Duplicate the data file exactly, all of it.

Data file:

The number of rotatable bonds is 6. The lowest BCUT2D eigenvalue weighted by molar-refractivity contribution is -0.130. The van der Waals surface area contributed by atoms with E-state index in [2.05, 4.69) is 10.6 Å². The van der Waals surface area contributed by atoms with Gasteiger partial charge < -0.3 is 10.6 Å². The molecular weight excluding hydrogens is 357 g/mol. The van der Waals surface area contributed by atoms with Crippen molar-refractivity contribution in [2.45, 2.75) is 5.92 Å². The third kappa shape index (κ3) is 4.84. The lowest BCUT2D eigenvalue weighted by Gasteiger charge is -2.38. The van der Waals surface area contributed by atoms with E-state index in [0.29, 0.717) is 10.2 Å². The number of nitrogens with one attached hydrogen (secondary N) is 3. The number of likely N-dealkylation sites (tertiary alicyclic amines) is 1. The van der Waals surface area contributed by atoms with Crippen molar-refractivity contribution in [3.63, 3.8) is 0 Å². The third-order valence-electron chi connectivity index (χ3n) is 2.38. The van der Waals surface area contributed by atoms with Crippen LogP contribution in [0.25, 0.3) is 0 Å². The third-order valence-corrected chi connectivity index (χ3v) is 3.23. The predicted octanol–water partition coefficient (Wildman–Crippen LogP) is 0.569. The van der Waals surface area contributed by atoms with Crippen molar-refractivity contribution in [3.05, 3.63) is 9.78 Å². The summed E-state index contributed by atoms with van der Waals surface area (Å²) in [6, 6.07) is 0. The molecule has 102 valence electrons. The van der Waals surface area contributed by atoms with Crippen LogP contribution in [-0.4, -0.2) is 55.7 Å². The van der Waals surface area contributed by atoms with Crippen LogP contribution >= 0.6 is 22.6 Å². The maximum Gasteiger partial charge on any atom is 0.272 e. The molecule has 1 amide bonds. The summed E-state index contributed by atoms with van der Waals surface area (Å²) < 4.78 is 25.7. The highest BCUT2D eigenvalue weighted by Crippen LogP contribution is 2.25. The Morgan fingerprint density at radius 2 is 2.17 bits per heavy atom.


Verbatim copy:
The number of rotatable bonds is 6. The lowest BCUT2D eigenvalue weighted by molar-refractivity contribution is -0.130. The van der Waals surface area contributed by atoms with E-state index in [2.05, 4.69) is 10.6 Å². The van der Waals surface area contributed by atoms with Gasteiger partial charge < -0.3 is 10.6 Å². The molecular weight excluding hydrogens is 357 g/mol. The van der Waals surface area contributed by atoms with Crippen molar-refractivity contribution in [2.45, 2.75) is 5.92 Å². The third kappa shape index (κ3) is 4.84. The lowest BCUT2D eigenvalue weighted by Gasteiger charge is -2.38. The van der Waals surface area contributed by atoms with E-state index in [0.29, 0.717) is 10.2 Å². The number of nitrogens with one attached hydrogen (secondary N) is 3. The number of likely N-dealkylation sites (tertiary alicyclic amines) is 1. The van der Waals surface area contributed by atoms with Crippen molar-refractivity contribution in [3.63, 3.8) is 0 Å². The third-order valence-electron chi connectivity index (χ3n) is 2.38. The van der Waals surface area contributed by atoms with Crippen LogP contribution in [0.25, 0.3) is 0 Å². The third-order valence-corrected chi connectivity index (χ3v) is 3.23. The predicted octanol–water partition coefficient (Wildman–Crippen LogP) is 0.569. The van der Waals surface area contributed by atoms with Crippen molar-refractivity contribution in [3.05, 3.63) is 9.78 Å². The summed E-state index contributed by atoms with van der Waals surface area (Å²) in [6, 6.07) is 0. The molecule has 102 valence electrons. The van der Waals surface area contributed by atoms with Crippen LogP contribution in [-0.4, -0.2) is 55.7 Å². The van der Waals surface area contributed by atoms with Crippen LogP contribution >= 0.6 is 22.6 Å². The maximum Gasteiger partial charge on any atom is 0.272 e. The molecule has 1 amide bonds. The summed E-state index contributed by atoms with van der Waals surface area (Å²) < 4.78 is 25.7. The highest BCUT2D eigenvalue weighted by Crippen LogP contribution is 2.25. The Morgan fingerprint density at radius 2 is 2.17 bits per heavy atom.